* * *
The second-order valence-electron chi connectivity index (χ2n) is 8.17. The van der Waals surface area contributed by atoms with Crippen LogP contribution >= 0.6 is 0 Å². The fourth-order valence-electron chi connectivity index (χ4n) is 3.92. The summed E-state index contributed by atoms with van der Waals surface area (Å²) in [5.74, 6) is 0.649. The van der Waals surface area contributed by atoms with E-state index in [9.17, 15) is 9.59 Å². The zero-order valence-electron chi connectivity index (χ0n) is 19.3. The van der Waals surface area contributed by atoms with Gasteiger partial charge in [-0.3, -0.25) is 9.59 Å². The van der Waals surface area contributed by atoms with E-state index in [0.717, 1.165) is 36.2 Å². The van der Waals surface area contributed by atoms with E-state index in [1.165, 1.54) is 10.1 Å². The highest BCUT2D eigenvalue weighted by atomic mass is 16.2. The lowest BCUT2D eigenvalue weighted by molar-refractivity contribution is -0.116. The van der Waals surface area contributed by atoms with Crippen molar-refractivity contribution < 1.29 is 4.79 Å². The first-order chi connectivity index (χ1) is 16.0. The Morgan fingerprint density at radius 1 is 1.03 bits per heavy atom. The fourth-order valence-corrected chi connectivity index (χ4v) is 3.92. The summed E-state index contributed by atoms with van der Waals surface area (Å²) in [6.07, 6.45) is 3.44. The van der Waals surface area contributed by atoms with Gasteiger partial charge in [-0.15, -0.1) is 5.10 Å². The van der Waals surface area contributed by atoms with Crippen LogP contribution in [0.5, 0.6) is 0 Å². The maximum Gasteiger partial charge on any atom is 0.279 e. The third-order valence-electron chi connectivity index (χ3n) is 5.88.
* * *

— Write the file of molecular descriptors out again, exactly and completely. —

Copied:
The second-order valence-electron chi connectivity index (χ2n) is 8.17. The van der Waals surface area contributed by atoms with Crippen LogP contribution >= 0.6 is 0 Å². The fourth-order valence-electron chi connectivity index (χ4n) is 3.92. The summed E-state index contributed by atoms with van der Waals surface area (Å²) in [5.74, 6) is 0.649. The van der Waals surface area contributed by atoms with E-state index in [9.17, 15) is 9.59 Å². The zero-order valence-electron chi connectivity index (χ0n) is 19.3. The van der Waals surface area contributed by atoms with Gasteiger partial charge in [-0.3, -0.25) is 9.59 Å². The van der Waals surface area contributed by atoms with E-state index in [0.717, 1.165) is 36.2 Å². The van der Waals surface area contributed by atoms with E-state index in [1.165, 1.54) is 10.1 Å². The highest BCUT2D eigenvalue weighted by atomic mass is 16.2. The lowest BCUT2D eigenvalue weighted by molar-refractivity contribution is -0.116. The van der Waals surface area contributed by atoms with Crippen molar-refractivity contribution < 1.29 is 4.79 Å². The first-order chi connectivity index (χ1) is 16.0. The Morgan fingerprint density at radius 1 is 1.03 bits per heavy atom. The fourth-order valence-corrected chi connectivity index (χ4v) is 3.92. The summed E-state index contributed by atoms with van der Waals surface area (Å²) in [6.07, 6.45) is 3.44. The van der Waals surface area contributed by atoms with Gasteiger partial charge in [-0.15, -0.1) is 5.10 Å². The van der Waals surface area contributed by atoms with Crippen LogP contribution in [0.5, 0.6) is 0 Å². The maximum Gasteiger partial charge on any atom is 0.279 e. The third-order valence-electron chi connectivity index (χ3n) is 5.88.